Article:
And then I thought, how ridiculous is that? You aren’t even recovered yet.
It’s true. Right now recovery sucks. I’ve had to adjust to the idea of gaining weight in order to be healthy. I’ve had to relearn how to see food as something beneficial rather than scary and evil. And I’m still not done; in fact, I’ve got a long, long way to go.
So why not make the best of it?
Instead of thinking of what I have to eat, what about what I get to eat? I get to make freaking pancakes, for goodness sakes. They’re squishy delicious circles of happy goodness. I get to have fresh fruit which tastes wonderful and healthy. I get to drink milk so that my bones stay strong and can support me like they’re supposed to. I get to eat frigging Oreos or M&Ms for my evening snack; I get to have an actual dessert. I can eat pizza and ice cream and all these amazing foods that I used to consider the work of the devil.
Instead of thinking about all the bad things I feel about my changing body, what about all the good things? My hair is now much more shiny and strong; it doesn’t break off and come out in clumps when I brush it. My skin is no longer pallid and stretched too thinly over my skeletal looking frame, which was made of bones far weaker than the ones I have now. I am able to make it through a day without feeling exhausted, cold, and spent. I’ve gained weight so that I am not in danger of dying. My bloating is a sign of my body healing and learning to trust me again; it’s got a long way to go. My nails don’t break under the slightest amount of pressure. My eyes have a sparkle again. When I smile now, it’s a real smile.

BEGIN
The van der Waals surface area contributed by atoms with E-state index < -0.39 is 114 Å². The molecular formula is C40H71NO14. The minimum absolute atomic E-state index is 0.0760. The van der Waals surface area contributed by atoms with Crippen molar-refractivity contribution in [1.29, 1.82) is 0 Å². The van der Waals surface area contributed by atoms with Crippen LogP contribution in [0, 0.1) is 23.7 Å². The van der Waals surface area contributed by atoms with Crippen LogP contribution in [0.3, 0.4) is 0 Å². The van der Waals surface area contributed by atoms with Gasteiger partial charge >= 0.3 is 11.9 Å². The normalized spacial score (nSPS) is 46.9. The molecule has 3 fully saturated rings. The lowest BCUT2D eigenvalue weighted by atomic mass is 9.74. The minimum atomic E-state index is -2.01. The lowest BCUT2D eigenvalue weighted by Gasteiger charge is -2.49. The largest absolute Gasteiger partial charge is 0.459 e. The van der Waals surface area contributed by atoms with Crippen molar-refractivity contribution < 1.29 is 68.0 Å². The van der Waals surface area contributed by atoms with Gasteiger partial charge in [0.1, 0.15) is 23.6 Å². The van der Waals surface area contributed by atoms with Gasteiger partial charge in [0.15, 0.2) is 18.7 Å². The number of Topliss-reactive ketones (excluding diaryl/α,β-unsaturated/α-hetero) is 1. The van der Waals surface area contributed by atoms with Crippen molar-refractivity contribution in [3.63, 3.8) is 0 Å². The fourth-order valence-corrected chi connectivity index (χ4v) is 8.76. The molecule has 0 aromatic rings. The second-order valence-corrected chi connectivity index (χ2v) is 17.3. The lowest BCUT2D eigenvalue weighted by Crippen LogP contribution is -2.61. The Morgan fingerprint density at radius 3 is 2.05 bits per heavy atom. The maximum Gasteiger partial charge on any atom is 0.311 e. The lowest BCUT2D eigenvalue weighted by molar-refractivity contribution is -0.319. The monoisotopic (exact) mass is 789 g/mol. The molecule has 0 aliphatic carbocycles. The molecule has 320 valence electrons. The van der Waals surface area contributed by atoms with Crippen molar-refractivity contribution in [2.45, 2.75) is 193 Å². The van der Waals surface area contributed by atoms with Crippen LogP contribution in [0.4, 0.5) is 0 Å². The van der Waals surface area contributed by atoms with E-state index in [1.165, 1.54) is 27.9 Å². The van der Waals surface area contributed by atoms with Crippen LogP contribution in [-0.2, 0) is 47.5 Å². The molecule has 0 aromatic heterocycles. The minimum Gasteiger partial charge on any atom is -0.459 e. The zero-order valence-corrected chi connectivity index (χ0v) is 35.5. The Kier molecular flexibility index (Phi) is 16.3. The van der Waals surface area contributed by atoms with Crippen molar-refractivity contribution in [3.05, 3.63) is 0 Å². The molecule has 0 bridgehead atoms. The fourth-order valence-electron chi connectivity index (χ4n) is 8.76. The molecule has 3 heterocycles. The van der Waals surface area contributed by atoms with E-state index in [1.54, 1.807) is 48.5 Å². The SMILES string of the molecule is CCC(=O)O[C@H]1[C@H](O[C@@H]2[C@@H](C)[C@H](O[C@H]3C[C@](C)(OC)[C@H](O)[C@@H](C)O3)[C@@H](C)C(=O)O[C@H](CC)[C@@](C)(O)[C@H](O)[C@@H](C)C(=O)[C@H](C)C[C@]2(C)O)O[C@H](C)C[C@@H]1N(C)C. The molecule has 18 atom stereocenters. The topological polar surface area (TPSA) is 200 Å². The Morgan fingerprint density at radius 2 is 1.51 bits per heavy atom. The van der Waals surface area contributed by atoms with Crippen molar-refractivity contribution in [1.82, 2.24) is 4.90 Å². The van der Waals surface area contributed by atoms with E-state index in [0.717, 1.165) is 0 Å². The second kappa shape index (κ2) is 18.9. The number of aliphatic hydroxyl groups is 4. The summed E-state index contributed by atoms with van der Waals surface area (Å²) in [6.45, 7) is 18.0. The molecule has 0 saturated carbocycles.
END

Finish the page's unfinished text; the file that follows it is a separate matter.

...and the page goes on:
Instead of thinking about all the horrible things recovery has involved, what about all of the incredible things? I’ve met some of the most amazing people any could be fortunate enough to befriend. I’ve spent hours laughing and commiserating with them about the triumphs and tribulations of recovery. I’ve come across some incredible inspiring, strong women who help motivate me to continue moving forward each and every day. I’ve learned that I am stronger, braver, more beautiful, wiser, smarter, more courageous, and overall more worthwhile than I ever believed when I was truly entrenched in my eating disorder. I get to travel to new and interesting places now unlike what I was able to do when I was stuck in treatment. I get to experience new and interesting foods and explore the world of eating in a way I wasn’t capable of before. I have the freedom to seek new horizons beyond what I ever dreamed possible.
So to anyone dealing with the same difficulties: try thinking this way instead. Think about all the good recovery could bring you. Think about the future that it opens up to you. Think about all the amazing things you will be able to experience. Think about all the wonderful people you will get to meet. Recovery isn’t over quickly. To be honest, it’s a lifelong process, at least mentally. Physically, recovery has a finite length. Your body will eventually stop gaining weight and you will be able to see it redistribute. You will start to function as a healthy human being again. But mentally, it’s a never-ending learning process.
Why not see what it’s like? I know that change and the unknown is frightening. I know that uncertainty is, quite frankly, a bitch to deal with. But you can do it. You are capable of so much more than you know. I believe in you. ❤